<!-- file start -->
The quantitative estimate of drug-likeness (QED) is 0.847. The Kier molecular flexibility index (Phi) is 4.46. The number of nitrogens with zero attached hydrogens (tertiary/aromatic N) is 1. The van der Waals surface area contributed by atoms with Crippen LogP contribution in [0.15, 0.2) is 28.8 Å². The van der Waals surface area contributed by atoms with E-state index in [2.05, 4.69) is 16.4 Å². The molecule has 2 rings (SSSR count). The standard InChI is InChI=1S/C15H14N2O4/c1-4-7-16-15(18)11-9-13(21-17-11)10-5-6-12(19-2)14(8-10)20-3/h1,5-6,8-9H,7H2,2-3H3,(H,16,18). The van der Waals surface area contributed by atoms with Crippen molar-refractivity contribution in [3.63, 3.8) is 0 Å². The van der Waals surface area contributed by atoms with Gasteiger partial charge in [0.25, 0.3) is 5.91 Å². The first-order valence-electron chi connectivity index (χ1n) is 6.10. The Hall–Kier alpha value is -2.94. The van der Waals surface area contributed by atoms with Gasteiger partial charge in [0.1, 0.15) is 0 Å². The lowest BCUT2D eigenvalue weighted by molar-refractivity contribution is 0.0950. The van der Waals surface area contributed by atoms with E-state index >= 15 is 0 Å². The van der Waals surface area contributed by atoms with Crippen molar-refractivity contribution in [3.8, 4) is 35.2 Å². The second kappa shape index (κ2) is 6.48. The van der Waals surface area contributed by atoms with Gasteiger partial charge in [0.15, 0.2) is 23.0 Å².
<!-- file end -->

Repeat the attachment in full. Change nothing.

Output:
The quantitative estimate of drug-likeness (QED) is 0.847. The Kier molecular flexibility index (Phi) is 4.46. The number of nitrogens with zero attached hydrogens (tertiary/aromatic N) is 1. The van der Waals surface area contributed by atoms with Crippen LogP contribution in [0.15, 0.2) is 28.8 Å². The van der Waals surface area contributed by atoms with E-state index in [2.05, 4.69) is 16.4 Å². The molecule has 2 rings (SSSR count). The standard InChI is InChI=1S/C15H14N2O4/c1-4-7-16-15(18)11-9-13(21-17-11)10-5-6-12(19-2)14(8-10)20-3/h1,5-6,8-9H,7H2,2-3H3,(H,16,18). The van der Waals surface area contributed by atoms with Crippen molar-refractivity contribution in [3.63, 3.8) is 0 Å². The van der Waals surface area contributed by atoms with Gasteiger partial charge in [0.25, 0.3) is 5.91 Å². The first-order valence-electron chi connectivity index (χ1n) is 6.10. The Hall–Kier alpha value is -2.94. The van der Waals surface area contributed by atoms with Gasteiger partial charge in [0.1, 0.15) is 0 Å². The lowest BCUT2D eigenvalue weighted by molar-refractivity contribution is 0.0950. The van der Waals surface area contributed by atoms with E-state index >= 15 is 0 Å². The van der Waals surface area contributed by atoms with Crippen molar-refractivity contribution in [3.8, 4) is 35.2 Å². The second kappa shape index (κ2) is 6.48. The van der Waals surface area contributed by atoms with Gasteiger partial charge in [0.15, 0.2) is 23.0 Å².